• For as the lightning comes from the east and shines as far as the west, so will be the coming of the Son of Man. Matthew 24:27
  • When Christ who is your life appears, then you also will appear with him in glory. Colossians 3:4
  • Let not your hearts be troubled. Believe in God; believe also in me. In my Father’s house are many rooms. If it were not so, would I have told you that I go to prepare a place for you? And if I go and prepare a place for you, I will come again and will take you to myself, that where I am you may be also. John 14:1-3

The Bible frequently reminds us that if we set our hopes on Christ the grandeur of His promises are enough to cause rejoicing even as we look forward to their fulfillment.

We have a hope worth dwelling on and daydreaming about. The very anticipation of it makes our days worthwhile.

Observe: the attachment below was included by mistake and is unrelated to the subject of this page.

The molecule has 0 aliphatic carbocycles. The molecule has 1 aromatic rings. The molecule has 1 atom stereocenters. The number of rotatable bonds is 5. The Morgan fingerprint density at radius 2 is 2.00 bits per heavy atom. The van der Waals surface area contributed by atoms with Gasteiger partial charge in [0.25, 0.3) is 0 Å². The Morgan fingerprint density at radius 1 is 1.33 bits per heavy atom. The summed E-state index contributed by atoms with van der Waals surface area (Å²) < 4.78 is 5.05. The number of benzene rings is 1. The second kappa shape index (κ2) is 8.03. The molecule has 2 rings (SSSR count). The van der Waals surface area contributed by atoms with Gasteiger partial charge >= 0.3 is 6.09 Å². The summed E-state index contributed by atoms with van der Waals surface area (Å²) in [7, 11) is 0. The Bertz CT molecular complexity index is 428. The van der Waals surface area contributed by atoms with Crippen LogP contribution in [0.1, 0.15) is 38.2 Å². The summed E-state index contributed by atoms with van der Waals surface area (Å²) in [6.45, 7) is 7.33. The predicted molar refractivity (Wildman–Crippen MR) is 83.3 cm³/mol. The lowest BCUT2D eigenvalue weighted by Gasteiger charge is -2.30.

And the more we elevate this hope above all others, the better perspective we’ll have on the joys and disappointments of our lives. If we evaluate our daily ambitions in light of the fact that our Christ is on His way, then we’ll end each day with the same perspective – looking forward.

Don’t Forget to Hope

Don’t be discouraged if you realize today that you’ve lost hope. We are forgetful, selfish people consumed by whatever is right in front of us.

But tomorrow, put your hope in the ultimate, not the immediate. Fight to focus more on the promises of God than the mere short-term triumphs of this life.